The University of Wisconsin-Madison women’s basketball team’s first game of the season against Miami (Ohio) on Wednesday has officially been postponed due to COVID-19 protocols for the Redhawks.
The Badgers’ new season opener is now set to take place this Sunday when they host Western Illinois at the Kohl Center at 2 p.m. As of Tuesday, the game against MIA-OH has not been rescheduled.
A last-minute reschedule for the season opener is not just a problem for the Badgers. Many men’s and women’s basketball teams across the country are having to postpone their season openers and future games due to COVID-19 protocol.
The No. 3 UConn women’s basketball team announced on Monday that they are shutting down the start of their season after one person tested positive in the program. All players and staff will now have to quarantine for two weeks. This cancelation has affected a few future games: they are set to play No. 5 Louisville on Dec. 4 — considered a top matchup this season — Maine Nov. 29 and Seton Hall on Dec. 6.
While most teams are continuing the season and just postponing games on a fluid basis, some women’s teams have decided to completely opt out of the season, like Florida A&M this week. They join the entire Ivy League and Cal-State Northridge in waiting to take the court until next fall.
In Men’s Basketball, No. 9 Duke and Arizona have canceled their season openers. According to the Blue Devil’s Twitter account, Duke was to play Gardner-Webb but canceled plans after news of a positive test within the Gardner-Webb roster. Arizona will do the same and cancel their game against Northern Arizona.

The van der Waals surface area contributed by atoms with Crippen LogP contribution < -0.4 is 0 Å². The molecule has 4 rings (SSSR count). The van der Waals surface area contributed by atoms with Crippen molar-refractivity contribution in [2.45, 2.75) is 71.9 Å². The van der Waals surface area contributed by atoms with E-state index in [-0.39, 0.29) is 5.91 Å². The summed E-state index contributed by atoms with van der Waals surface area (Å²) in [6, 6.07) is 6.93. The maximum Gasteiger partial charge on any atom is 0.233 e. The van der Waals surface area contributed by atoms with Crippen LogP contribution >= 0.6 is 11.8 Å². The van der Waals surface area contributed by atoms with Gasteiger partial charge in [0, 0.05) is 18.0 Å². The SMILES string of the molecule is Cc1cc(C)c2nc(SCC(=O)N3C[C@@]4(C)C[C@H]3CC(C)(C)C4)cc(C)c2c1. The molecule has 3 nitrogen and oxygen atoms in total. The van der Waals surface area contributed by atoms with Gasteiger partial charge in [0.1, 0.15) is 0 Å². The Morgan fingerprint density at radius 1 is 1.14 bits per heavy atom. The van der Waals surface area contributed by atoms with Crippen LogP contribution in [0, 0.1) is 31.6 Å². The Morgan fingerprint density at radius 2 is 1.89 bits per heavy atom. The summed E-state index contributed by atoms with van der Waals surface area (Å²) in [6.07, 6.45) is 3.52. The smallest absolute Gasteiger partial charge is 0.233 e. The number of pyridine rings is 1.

As more cancelations appear, it seems that college basketball is not getting off to a good start with protecting teams from COVID-19. The virus is worsening nationwide and it is reflecting through college basketball. Some experts are voicing their doubts about the college season in general.
I don’t see how they can do it,” Dr. Henry Raymond, an associate professor and epidemiologist at the Rutgers School of Public Health, told the New York Post on Saturday. “They’re going to turn up cases every two weeks, and they’re going to have to keep going back into quarantine.”
The NCAA must enforce stricter rules and regulations regarding COVID-19 or else the season could see postpones and cancellations regularly. Maybe even strict bubble environments for teams like college football has done will bring greater success for these programs to fight and prevent the spread of the virus.
These teams and medical professionals need to determine if college basketball is honestly worth playing if it is going to increase the community spread of the virus. As of right now nobody truly knows, but since teams have already canceled their seasons due to COVID-19 it shows that some teams are operating on the side of caution.